4. Nice data points here. To your list of things to do to encourage sustainable tourism, I would also add, encourage local art forms – whether it is a cultural performance or even local hand made art. It really goes miles into not just helping the place but also preserving the culture.

    1. Hi Ami,
      Oh yes! I forgot the local arts and handicrafts in promoting sustainable tourism. May be I should have included ‘Shop local’ too!
      Thanks for the point!

  5. Yes, from sustainable planning to tourism, it is the right way to lessen something that is deteriorating, even being non renewable. These tips are amazing, though I was stunned by the fact that hotels consume the electricity even for empty rooms. Its’ a nice method, really inspired by this.

  6. Very informative data. And wonderful tips. The whole traveler community needs to work towards sustainable tourism in order to preserve the beauty of the world that we admire so much today

  7. I love you so much for this article! Because I’ve been desperately trying to reduce my carbon footprint. I haven’t thought the same way about the hostels and hotel issue though. But I will take it into consideration now!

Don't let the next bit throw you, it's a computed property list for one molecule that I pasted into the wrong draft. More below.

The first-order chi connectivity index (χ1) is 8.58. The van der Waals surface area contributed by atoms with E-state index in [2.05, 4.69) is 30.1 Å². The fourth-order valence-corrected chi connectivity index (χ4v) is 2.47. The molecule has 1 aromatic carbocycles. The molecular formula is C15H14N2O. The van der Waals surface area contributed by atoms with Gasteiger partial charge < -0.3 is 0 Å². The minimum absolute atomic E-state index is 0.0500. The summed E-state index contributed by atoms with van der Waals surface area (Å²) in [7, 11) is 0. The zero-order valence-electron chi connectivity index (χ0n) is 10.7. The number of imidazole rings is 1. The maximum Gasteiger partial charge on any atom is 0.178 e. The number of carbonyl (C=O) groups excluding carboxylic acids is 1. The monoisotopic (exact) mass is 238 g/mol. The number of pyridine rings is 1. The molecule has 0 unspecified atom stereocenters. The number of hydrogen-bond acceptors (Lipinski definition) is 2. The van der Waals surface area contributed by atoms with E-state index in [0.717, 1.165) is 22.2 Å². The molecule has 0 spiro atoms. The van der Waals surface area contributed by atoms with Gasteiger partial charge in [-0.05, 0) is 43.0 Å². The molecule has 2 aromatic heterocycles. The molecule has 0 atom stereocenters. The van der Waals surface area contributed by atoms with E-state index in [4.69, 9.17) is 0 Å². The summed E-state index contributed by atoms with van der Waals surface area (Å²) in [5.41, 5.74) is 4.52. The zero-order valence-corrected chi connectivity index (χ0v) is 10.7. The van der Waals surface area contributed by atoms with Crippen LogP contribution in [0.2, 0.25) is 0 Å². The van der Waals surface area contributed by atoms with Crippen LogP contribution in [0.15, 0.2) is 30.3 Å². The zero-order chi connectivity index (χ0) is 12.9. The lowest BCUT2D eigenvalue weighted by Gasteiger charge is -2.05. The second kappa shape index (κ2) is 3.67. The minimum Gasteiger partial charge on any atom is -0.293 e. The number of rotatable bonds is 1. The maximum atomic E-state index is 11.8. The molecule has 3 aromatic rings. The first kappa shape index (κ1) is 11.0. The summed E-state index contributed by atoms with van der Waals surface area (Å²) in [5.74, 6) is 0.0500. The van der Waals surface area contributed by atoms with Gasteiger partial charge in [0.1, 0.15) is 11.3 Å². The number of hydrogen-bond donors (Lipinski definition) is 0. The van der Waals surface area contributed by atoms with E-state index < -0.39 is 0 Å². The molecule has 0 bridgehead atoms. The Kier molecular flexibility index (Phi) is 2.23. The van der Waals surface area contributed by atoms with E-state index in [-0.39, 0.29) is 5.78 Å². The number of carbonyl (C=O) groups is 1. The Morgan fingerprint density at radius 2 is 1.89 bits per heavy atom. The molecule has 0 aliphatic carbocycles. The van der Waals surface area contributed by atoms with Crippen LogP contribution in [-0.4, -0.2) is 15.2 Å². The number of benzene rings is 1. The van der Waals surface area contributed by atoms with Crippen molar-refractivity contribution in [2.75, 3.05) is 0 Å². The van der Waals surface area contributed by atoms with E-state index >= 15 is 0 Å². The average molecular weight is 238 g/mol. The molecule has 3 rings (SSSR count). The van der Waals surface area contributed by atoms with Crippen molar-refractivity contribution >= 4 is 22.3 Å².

8. Such a lovely post! We do try our best to be as sustainable as possible. Local food is always our priority. Homestays give us a chance to interact with the locals and learn about their day to day life.

  9. Great info. I live in a ‘tourist’ hotspot and I can see the effect that this can have on the environment. Education is the key and I hope more is done to inform people on what they can do to lessen their footprint. I look forward to your next post

    1. Hi Kevin,
      I am glad to know from you that education is the key to sustainable development of tourist hotspots. I shall be writing my next post on World Environment day on 5th June. I plan to dwell upon the natural heritage of India and how we can preserve it!

  10. Very interesting post and yes Indian home cook food is much healthier than fast food like pizza, burger

  11. Those mentioned above such as taking a local bus and homestay are my top favourites when traveling to a new place. We can all be responsible traveler and contribute to sustainable tourism on our own beautiful ways.

  12. Very useful information. Not many people who are into traveling look after these things. I totally support sustainable tourism. I am a person who loves to live the life like locals only that’s when you get the real flavor of their culture. Loved your writing.